I was quite impressed with the handling of the creature, thinking it would be a total rubber-suited bipedal joke-fest. Instead the costuming was abstract and imaginative, and in the few moments that we get to see, the actor inside the tentacles whipped and flailed his heart out making for a quite intimidating beast. And the vines in the pipes were intimidating. My only complaint was that it should have been more obvious that this was just a part of a massive creature reaching in through the door, and not just a man-sized bushel. Still, I much prefer this to the way they portrayed the squid tentacles in Tom Baker’s, “The Power of Kroll”.
    I would have loved to have seen more of the creature in action, especially during the final battle. Likewise I would have loved to have seen the crazy helicopter ride, and so this week’s most missed footage award is a tie and goes to those two missing elements.
    All characters are well acted, interesting and for the most part realistic. Tweedle dumb and Tweedle Dee are especially menacing, but should have been in from the first episode. The arrival of Megan Jones late in the story is refreshing and gives the sense of a larger world. This story was particularly well directed and Hugh David beautifully realizes every moment of Victor Pemberton’s script, which was quite balanced and well rounded, if not a little repetitive.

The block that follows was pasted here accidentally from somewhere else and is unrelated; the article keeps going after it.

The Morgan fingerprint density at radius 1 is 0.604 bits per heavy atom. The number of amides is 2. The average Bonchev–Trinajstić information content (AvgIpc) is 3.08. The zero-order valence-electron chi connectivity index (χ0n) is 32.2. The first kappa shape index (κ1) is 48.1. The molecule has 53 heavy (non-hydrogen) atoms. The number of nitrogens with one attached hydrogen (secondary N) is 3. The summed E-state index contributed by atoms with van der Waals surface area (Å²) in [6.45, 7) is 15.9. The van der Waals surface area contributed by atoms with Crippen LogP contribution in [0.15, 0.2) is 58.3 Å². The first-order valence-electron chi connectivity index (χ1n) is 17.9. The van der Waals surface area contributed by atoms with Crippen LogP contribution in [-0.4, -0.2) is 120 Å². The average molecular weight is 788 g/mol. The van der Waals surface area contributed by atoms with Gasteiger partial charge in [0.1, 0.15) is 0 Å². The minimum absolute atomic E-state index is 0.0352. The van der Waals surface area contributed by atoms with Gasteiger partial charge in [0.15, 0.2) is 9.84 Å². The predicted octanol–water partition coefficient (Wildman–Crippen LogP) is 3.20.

Were we able to step back in time and rewrite the script, I would remove the dozen or so repetitive “listen, it sounds like a heartbeat!” scenes and replace them with a visit to one of the offshore rigs where we could meet the people we’re supposed to care about. I’d also include a scene examining how the foam is related to the seaweed, as it’s everywhere, but clearly not dangerous. The heartbeat doesn’t make sense anyway, because, um…well…it’s a plant. I’d also remove the oxygen room nonsense. It’s superfluous. Replace it with some more exploration of the base and its machinery, and a scene where Victoria actually gets to know the people she eventually decides to move in with.
    I enjoyed this story, but it wasn’t amazing. I don’t mind the length, but it there were a few missed opportunities. It’s good, but it’s not phenominal. 3.2

    Reply
  2. Trenton Bless | @trentonbless / wrestlemania489

    Hello once again Podcast Land! I’ve returned once more for another Troughton serial mini. Today it’s “Fury from the Deep”. As always, let’s get to the fact file.

    • All six episodes of this serial are missing, and only certain clips and telesnaps survive.
    • This is the only Troughton serial not to have the word “The” as the first word in the title. This wouldn’t occur again until 1970’s “Spearhead from Space”.